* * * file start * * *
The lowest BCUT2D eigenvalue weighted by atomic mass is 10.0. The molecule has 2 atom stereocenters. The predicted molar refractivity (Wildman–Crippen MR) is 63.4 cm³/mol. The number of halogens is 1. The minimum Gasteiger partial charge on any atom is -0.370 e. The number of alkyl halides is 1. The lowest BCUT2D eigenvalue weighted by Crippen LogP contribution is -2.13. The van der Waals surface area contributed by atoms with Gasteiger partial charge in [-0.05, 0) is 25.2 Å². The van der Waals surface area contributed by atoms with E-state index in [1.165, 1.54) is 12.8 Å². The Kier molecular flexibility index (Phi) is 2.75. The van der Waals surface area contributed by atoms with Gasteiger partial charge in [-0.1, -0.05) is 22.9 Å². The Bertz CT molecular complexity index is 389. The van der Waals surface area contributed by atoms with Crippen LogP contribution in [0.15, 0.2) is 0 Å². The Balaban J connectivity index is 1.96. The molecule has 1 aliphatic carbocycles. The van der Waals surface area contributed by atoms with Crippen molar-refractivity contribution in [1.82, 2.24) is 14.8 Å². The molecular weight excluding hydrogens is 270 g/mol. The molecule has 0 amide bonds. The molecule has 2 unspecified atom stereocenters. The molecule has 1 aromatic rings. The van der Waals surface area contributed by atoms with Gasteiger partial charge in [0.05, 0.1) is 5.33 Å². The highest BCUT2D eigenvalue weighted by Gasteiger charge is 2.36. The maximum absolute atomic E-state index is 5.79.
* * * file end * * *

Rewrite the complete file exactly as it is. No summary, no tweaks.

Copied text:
The lowest BCUT2D eigenvalue weighted by atomic mass is 10.0. The molecule has 2 atom stereocenters. The predicted molar refractivity (Wildman–Crippen MR) is 63.4 cm³/mol. The number of halogens is 1. The minimum Gasteiger partial charge on any atom is -0.370 e. The number of alkyl halides is 1. The lowest BCUT2D eigenvalue weighted by Crippen LogP contribution is -2.13. The van der Waals surface area contributed by atoms with Gasteiger partial charge in [-0.05, 0) is 25.2 Å². The van der Waals surface area contributed by atoms with E-state index in [1.165, 1.54) is 12.8 Å². The Kier molecular flexibility index (Phi) is 2.75. The van der Waals surface area contributed by atoms with Gasteiger partial charge in [-0.1, -0.05) is 22.9 Å². The Bertz CT molecular complexity index is 389. The van der Waals surface area contributed by atoms with Crippen LogP contribution in [0.15, 0.2) is 0 Å². The Balaban J connectivity index is 1.96. The molecule has 1 aliphatic carbocycles. The van der Waals surface area contributed by atoms with Crippen molar-refractivity contribution in [1.82, 2.24) is 14.8 Å². The molecular weight excluding hydrogens is 270 g/mol. The molecule has 0 amide bonds. The molecule has 2 unspecified atom stereocenters. The molecule has 1 aromatic rings. The van der Waals surface area contributed by atoms with Gasteiger partial charge in [0.05, 0.1) is 5.33 Å². The highest BCUT2D eigenvalue weighted by Gasteiger charge is 2.36. The maximum absolute atomic E-state index is 5.79.